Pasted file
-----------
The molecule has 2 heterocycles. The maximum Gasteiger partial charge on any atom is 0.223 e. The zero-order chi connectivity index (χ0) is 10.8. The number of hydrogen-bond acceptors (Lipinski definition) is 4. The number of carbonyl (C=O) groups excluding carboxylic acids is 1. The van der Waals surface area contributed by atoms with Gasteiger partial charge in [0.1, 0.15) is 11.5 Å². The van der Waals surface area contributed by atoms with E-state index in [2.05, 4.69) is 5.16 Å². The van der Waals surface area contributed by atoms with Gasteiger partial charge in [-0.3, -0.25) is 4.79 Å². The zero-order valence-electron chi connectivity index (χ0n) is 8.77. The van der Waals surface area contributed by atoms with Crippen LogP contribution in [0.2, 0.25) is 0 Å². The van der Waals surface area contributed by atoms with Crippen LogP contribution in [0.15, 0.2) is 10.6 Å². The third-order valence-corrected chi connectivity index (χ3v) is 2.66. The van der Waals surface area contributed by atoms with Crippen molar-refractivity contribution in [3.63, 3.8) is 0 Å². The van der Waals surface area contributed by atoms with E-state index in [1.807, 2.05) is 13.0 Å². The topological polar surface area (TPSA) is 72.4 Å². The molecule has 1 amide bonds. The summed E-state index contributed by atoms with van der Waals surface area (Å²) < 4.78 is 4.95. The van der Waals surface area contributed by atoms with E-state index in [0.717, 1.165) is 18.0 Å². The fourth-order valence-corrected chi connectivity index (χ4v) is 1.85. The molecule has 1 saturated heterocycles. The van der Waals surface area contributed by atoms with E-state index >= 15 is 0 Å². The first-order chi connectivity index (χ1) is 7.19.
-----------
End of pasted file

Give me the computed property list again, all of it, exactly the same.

The molecule has 2 heterocycles. The maximum Gasteiger partial charge on any atom is 0.223 e. The zero-order chi connectivity index (χ0) is 10.8. The number of hydrogen-bond acceptors (Lipinski definition) is 4. The number of carbonyl (C=O) groups excluding carboxylic acids is 1. The van der Waals surface area contributed by atoms with Gasteiger partial charge in [0.1, 0.15) is 11.5 Å². The van der Waals surface area contributed by atoms with E-state index in [2.05, 4.69) is 5.16 Å². The van der Waals surface area contributed by atoms with Gasteiger partial charge in [-0.3, -0.25) is 4.79 Å². The zero-order valence-electron chi connectivity index (χ0n) is 8.77. The van der Waals surface area contributed by atoms with Crippen LogP contribution in [0.2, 0.25) is 0 Å². The van der Waals surface area contributed by atoms with Crippen LogP contribution in [0.15, 0.2) is 10.6 Å². The third-order valence-corrected chi connectivity index (χ3v) is 2.66. The van der Waals surface area contributed by atoms with Crippen molar-refractivity contribution in [3.63, 3.8) is 0 Å². The van der Waals surface area contributed by atoms with E-state index in [1.807, 2.05) is 13.0 Å². The topological polar surface area (TPSA) is 72.4 Å². The molecule has 1 amide bonds. The summed E-state index contributed by atoms with van der Waals surface area (Å²) < 4.78 is 4.95. The van der Waals surface area contributed by atoms with E-state index in [0.717, 1.165) is 18.0 Å². The fourth-order valence-corrected chi connectivity index (χ4v) is 1.85. The molecule has 1 saturated heterocycles. The van der Waals surface area contributed by atoms with E-state index >= 15 is 0 Å². The first-order chi connectivity index (χ1) is 7.19.